During the down slanting domain period of the triangular wave signal, calibration operations are not performed in the amplifier circuit 1 of FIG. 9.

FIG. 11 is a block diagram showing the internal configuration of the calibration unit 6a concerning the second embodiment. The calibration unit 6a of FIG. 11 has 4 AND circuits 31-34 in addition to the configuration of calibration unit 6 of FIG. 4. These AND circuits 31-34 supply a PWMP signal, a PWMM signal, and a reference clock CLK signal to the first phase detector 14 and the second phase detector 21, only when reference clock CLK2 signal is at a high level.

Thus, as shown in the time t2, t4, t6, t8, and t10 of FIG. 10, both UPT1 signal which should be output from the first phase detector 14 within the period of a low level by reference CLK2 signal, and DOWNT2 signal which should be output from the second phase detector 21 within the period of a low level by the reference CLK2 signal are not present, such that calibration can only be performed during the increasing voltage time periods of the triangular wave.

Thus, in the second embodiment, since a triangular wave signal is use and not a sawtooth wave signal, when changing the differential output signal from the preamplifier unit 4 into a PWM signal, distortion can be decreased at a PWM signal. Moreover, timing of the operation can be communalized when a calibration is performed using a sawtooth wave signal because the PWM conversion unit 5 in the second embodiment generates a PWM signal using only the uphill slanting domain of the triangular wave signal at the time of calibration. Therefore, there is little circuit change from the amplifier circuit 1 of FIG. 1.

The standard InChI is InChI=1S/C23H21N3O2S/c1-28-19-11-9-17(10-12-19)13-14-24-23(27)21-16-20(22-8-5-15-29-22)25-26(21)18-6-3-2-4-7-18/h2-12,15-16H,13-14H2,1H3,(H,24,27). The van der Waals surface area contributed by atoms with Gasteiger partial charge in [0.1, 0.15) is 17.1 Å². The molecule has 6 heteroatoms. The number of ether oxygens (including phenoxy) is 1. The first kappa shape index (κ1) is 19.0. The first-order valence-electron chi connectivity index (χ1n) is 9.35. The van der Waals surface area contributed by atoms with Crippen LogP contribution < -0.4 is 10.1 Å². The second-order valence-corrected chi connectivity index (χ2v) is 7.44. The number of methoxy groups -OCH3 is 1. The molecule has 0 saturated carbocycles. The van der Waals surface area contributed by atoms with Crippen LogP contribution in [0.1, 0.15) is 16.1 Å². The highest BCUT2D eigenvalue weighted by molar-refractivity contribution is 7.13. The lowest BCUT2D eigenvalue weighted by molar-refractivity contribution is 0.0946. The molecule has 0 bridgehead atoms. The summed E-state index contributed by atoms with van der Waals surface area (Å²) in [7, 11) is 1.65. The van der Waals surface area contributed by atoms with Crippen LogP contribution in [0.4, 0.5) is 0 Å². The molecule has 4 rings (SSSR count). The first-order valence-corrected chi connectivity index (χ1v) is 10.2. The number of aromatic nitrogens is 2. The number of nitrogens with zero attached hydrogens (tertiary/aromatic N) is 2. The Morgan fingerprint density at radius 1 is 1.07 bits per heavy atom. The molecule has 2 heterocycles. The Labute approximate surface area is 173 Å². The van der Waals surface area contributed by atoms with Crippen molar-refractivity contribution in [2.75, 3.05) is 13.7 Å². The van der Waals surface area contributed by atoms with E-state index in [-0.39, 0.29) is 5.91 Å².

(Other Modifications)

Although the first and second embodiment, as explained, perform DC off set correction and duty correction of a PWM signal in parallel at the time of calibration only one of DC offset correction or duty correction may be performed. For example, when performing only DC offset correction, the duty adjustment signal generation unit 12 in 6a and second DAC7b in the calibration unit 6, 6a of FIG. 4 and FIG. 11 can be omitted. Moreover, when performing only duty correction, the offset adjustment signal generation unit 11 of FIG. 4 and FIG. 11 and first DAC7a can be omitted.

In the first and second embodiments, although explained using the amplifier circuit 1 of the class D amplifier, the embodiment is also applicable to the amplifier circuit 1 of the class BD amplifier which amplifies the phase difference signal of a PWMP signal and a PWMM signal. What is necessary is to supply UP1 signal and DOWN1 signal of FIG. 4 to the electric power amplifier unit B instead of supplying a PWMP signal and a PWMM signal to the electric power amplifier unit 8 in the case of the amplifier circuit 1 of the class BD amplifier.

While certain embodiments have been described, these embodiments have been presented by way of example only, and are not intended to limit the scope of the inventions. Indeed, the novel embodiments described herein may be embodied in a variety of other forms. Furthermore, various omissions, substitutions, and changes in the form of the embodiments described herein may be made without departing from the spirit of the invention. The accompanying claims and their equivalents are intended to cover such forms or modifications as would fall within the scope and spirit of the invention.

Claims

1. An amplifier circuit comprising:

an input switching unit which outputs a reference voltage signal as a differential input signal;
a preamplifier unit which amplifies the differential input signal and generates a differential output signal;
a PWM conversion unit which generates a differential PWM signal based on a comparison of the differential output signal with a reference signal of a sawtooth or triangular waveform;
a calibration unit which generates an offset adjustment signal according to a phase difference of the differential PWM signal at a time of calibration; and